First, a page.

At the frontier between integrative and computational neuroscience, we propose to model the brain as a system of active memories in synergy and in interaction with the internal and external world and to simulate it
as a whole and in situation.
In integrative and cognitive neuroscience (
cf. § 3.1), on the basis of current knowledge and experimental data, we develop models of the main cerebral structures, taking a specific care of the kind of mnemonic function they implement and of their interface with other cerebral and external structures. Then, in a systemic approach, we build the main behavioral loops involving these cerebral structures, connecting a wide spectrum of actions to various kinds of sensations. We observe at the behavioral level the properties emerging from the interaction between these loops.
We claim that this approach is particularly fruitful for investigating cerebral structures like the basal ganglia and the prefrontal cortex, difficult to comprehend today because of the rich and multimodal information flows they integrate. We expect to cope with the high complexity of such systems, inspired by behavioral and developmental sciences, explaining how behavioral loops gradually incorporate in the system various kinds of information and associated mnesic representations. As a consequence, the underlying cognitive architecture, emerging from the interplay between these sensations-actions loops, results from a
In computational neuroscience (
cf. § 3.2), we concentrate on the efficiency of local mechanisms and on the effectiveness of the distributed computations at the level of the system. We also take care of the analysis of their dynamic properties, at different time scales. These fundamental properties are of high importance to allow the deployment of very large systems and their simulation in a framework of high performance computing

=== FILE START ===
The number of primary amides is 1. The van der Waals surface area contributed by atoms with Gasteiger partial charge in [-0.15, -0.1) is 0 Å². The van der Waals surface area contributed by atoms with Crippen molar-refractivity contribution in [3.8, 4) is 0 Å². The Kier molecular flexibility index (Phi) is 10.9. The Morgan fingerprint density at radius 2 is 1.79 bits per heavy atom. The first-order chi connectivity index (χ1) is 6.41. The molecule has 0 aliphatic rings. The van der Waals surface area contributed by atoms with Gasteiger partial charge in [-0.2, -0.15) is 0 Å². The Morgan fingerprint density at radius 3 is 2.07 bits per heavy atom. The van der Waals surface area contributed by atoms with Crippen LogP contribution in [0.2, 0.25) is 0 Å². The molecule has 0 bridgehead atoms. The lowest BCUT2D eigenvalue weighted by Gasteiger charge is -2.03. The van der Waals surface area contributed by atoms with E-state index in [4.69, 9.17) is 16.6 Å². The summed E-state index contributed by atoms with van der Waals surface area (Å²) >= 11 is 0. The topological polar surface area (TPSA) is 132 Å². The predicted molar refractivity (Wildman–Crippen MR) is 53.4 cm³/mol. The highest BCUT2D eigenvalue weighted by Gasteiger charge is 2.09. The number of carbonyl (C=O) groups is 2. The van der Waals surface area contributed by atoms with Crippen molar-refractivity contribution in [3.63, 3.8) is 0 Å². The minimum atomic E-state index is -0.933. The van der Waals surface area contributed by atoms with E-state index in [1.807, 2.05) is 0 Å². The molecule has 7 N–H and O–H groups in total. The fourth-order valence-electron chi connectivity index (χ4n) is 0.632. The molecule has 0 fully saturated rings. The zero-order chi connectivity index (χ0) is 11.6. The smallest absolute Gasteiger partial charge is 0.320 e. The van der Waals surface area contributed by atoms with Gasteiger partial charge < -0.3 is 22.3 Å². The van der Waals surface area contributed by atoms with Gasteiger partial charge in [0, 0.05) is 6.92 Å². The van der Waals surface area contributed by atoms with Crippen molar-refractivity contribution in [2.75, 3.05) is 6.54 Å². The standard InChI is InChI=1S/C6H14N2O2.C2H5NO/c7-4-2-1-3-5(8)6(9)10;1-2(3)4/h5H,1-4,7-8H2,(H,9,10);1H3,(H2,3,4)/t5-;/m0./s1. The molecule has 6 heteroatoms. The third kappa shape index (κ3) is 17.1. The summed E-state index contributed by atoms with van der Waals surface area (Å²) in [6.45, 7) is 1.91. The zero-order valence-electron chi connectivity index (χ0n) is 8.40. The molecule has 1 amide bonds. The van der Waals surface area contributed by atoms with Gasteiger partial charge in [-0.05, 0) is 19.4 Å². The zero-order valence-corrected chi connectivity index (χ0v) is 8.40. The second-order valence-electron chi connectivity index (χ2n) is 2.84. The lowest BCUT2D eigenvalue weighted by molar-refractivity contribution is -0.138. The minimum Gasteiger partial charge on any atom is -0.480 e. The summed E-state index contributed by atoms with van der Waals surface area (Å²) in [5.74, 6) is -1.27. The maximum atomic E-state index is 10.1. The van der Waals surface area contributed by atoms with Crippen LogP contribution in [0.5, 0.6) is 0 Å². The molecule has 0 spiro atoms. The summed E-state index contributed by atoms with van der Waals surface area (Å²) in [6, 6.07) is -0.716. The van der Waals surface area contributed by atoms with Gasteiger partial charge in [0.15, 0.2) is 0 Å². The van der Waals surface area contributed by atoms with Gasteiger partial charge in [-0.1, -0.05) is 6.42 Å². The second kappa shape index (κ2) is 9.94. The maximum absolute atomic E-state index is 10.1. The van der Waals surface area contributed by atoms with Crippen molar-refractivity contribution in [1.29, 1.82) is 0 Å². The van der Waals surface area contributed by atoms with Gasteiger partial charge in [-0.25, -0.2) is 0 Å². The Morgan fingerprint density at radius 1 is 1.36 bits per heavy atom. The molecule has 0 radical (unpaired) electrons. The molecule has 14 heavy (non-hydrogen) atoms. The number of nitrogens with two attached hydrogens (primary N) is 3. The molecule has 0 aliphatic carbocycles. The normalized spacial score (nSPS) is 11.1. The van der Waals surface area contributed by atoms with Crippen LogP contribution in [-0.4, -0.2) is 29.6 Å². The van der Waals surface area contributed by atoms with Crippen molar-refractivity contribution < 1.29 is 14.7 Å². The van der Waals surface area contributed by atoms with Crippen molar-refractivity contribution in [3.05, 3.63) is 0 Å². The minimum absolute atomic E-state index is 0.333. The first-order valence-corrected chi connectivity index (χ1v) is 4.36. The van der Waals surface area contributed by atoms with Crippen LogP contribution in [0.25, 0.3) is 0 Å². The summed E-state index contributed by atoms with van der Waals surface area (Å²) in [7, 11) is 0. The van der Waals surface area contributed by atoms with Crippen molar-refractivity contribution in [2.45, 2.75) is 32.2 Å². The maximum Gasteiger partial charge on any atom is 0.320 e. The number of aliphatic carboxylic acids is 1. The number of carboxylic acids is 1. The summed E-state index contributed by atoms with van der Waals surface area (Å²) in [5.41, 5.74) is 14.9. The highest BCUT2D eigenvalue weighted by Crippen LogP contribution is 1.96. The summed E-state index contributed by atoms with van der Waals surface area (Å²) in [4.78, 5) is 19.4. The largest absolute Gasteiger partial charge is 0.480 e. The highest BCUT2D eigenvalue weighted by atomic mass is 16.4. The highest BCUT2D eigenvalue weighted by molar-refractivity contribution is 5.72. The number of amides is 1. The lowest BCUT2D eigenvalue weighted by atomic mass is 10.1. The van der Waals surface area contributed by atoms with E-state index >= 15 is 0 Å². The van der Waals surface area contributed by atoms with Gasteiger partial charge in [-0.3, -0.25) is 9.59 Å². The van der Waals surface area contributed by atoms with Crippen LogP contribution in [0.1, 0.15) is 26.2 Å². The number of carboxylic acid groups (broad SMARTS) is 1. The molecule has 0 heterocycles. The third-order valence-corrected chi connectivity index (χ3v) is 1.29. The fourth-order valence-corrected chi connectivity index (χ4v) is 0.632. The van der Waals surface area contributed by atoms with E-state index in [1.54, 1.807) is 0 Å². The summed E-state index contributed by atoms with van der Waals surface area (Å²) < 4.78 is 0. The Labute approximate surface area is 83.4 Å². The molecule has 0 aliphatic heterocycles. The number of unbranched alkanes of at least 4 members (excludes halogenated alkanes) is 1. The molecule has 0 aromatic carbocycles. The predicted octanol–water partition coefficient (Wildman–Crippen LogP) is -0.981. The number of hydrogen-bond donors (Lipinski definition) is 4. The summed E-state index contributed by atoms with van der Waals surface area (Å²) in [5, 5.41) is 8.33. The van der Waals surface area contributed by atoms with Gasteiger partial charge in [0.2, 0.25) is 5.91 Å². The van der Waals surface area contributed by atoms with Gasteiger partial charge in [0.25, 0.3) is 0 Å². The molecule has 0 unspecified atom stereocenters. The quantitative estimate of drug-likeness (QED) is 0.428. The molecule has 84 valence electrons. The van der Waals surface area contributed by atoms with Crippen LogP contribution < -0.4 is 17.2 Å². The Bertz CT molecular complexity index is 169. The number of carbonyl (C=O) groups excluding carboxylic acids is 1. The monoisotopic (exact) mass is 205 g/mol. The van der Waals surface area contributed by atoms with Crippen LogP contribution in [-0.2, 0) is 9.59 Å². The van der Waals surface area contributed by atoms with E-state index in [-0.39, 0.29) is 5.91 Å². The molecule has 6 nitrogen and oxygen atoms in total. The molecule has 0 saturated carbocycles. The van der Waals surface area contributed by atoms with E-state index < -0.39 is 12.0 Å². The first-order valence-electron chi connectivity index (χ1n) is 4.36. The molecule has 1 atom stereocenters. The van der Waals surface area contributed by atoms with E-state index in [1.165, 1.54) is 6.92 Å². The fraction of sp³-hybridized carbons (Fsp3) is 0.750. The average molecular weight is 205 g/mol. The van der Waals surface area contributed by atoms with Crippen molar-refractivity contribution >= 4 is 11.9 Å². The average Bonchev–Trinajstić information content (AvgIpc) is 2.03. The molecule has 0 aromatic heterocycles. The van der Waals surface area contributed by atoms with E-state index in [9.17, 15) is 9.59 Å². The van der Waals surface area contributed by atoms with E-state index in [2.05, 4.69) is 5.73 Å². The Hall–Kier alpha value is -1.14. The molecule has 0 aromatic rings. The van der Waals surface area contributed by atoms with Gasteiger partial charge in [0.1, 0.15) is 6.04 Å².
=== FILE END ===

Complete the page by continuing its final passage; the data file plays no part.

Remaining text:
Running simulations at a large scale is particularly interesting to evaluate over a long period a consistent and relatively complete network of cerebral structures in realistic interaction with the external and internal world. We face this problem in the domain of autonomous robotics (
cf. § 3.4) and ensure a real autonomy by the design of an artificial physiology and convenient learning protocoles.
We are convinced that this original approach also permits to revisit and enrich algorithms and methodologies in machine learning (
cf. § 3.3) and in autonomous robotics ( cf. § 3.4), in addition to elaborate hypotheses to be tested in neuroscience and medicine, while offering to these latter domains a new ground of experimentation similar to their daily experimental studies.